Ascent of Mount Hood on 2011-06-09
|Others in Party:||David Musser|
|Date:||Thursday, June 9, 2011|
|Ascent Type:||Successful Summit Attained|
| Motorized Transport to Trailhead:||Snowmobile|
| Elevation:||11239 ft / 3425 m|
Ascent Trip ReportDay one was actually the 8th where we had mountaineering school. Practicing glisading, self arrest, various rope and snow step techniques, use of crampons. We went to bed early at 6 PM. Alarm woke us at 11:30 PM time to put on the multi layers and drive back up to the Timberline Lodge to meet the others at 12:30 AM. Our gides from Timberline were Rodney Sofich and Ben. The other member of our climbing team was Joe Cook and federal enforcement officer on assignment to "audit" the climbing lease and some older gentlemen that ended up staying with Rodney. This was their second attempt at Hood and used Rodney last year. Weather and one climber forced them to retreat last year. There was a large overnight team of about 12 people with other Timberline guides as well.
Day two the snow cat left at 1:00 AM and drove the ski slopes from Elevation 6000 to 8500. We began our ascent at 1:30 AM. The neve snow was like a snow with a light ice crust - was perfect and we put on our crampons and used them from the start to the summit. The slopes begin a nice gentle 15 to 20 degrees but get up around 30 degrees approaching the "hot rock" vents. It was still dark and Rodneys team was far slower than us so Ben split us out from Rodney's team and we ascended at a much faster pace from then on. We caught and passed several times the large team that spent the night up on the mountain. Finally passing them for the last time, we headed to Crater Rock and Devil's Kitchen which have lots of warm gases rising and the smell of rotten eggs (H2S)was apparent. The volcano apparently had last activity in the 1800s but there was a lot of gas features (phemerals sp??) near where the southern rim is missing. We used Palmer Glacier then Zigzag Glacier then Coalman Glacier. All were more of snow field all though there was some small fissures that acted liked secondary bergschrund. The is a bergschrund near the top of the glacier but we scoot around it.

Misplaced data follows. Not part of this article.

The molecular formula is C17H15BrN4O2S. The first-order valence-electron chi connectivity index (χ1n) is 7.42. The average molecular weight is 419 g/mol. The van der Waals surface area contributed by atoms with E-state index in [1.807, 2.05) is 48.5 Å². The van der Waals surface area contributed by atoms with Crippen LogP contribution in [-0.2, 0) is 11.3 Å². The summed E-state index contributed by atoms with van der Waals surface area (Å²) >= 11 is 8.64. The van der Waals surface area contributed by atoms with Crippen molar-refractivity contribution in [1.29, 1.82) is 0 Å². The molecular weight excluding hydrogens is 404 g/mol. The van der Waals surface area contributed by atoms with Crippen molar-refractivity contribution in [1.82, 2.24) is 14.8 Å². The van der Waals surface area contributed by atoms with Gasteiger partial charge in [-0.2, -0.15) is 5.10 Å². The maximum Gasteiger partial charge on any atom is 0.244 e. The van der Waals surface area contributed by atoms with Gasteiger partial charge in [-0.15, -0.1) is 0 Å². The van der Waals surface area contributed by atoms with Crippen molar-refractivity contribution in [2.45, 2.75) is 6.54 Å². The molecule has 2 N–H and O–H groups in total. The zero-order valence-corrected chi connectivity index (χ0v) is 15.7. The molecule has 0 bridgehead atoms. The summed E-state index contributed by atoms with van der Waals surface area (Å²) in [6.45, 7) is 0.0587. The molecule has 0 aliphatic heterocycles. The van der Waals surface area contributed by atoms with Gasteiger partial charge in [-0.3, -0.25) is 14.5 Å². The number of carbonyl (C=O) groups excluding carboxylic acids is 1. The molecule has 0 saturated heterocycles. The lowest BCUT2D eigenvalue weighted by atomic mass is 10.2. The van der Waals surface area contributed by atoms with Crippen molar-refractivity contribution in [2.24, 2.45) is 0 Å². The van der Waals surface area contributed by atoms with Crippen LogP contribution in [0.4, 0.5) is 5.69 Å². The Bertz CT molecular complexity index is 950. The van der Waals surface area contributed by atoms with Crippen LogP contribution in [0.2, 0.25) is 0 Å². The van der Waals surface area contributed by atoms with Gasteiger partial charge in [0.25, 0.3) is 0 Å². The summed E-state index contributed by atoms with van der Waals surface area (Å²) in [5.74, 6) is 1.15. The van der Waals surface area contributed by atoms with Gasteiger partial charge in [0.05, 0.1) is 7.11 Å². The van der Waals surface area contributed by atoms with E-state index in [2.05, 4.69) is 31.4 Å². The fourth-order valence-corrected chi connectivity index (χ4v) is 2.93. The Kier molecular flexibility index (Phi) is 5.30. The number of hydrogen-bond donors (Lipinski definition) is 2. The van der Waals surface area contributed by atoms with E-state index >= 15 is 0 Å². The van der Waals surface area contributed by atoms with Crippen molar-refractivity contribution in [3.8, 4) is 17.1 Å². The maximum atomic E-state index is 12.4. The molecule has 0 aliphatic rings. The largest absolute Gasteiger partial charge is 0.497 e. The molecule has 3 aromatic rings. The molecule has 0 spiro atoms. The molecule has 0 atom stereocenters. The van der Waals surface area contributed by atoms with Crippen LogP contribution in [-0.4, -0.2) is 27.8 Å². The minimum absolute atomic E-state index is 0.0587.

Our team of 4 ( David and I with Joe Cook and our guide Ben) roped up at one of the steaming vents at elevation 10,400 or so. The pitch slowly increased to 35 then 40 degrees in the upper bowl.Another faster independant team and solo climber passed us and cut strong grooves in the snow and we followed them in the larger chute to the far west side to get the best rim topping out while other teams headed to the smaller chutes to our right. The steepest slope near the rim was 40 to no more than 45 degrees and we used the low dagger to steady ourselves. We had long passed our starting team and the overnight team. Rodney saw us come out of the couloir as he was ascending with his team to our left. He was successful in getting them up this year!
The rim topping out was amazing as the crater rim at this particular chutes is only a few feet wide and it is 45 degrees on the ascent side but to the north it plunges far more vertical. We were there to see the sun about to rise and spotted Mount St Helens, Rainer, and other prominent peaks to the north.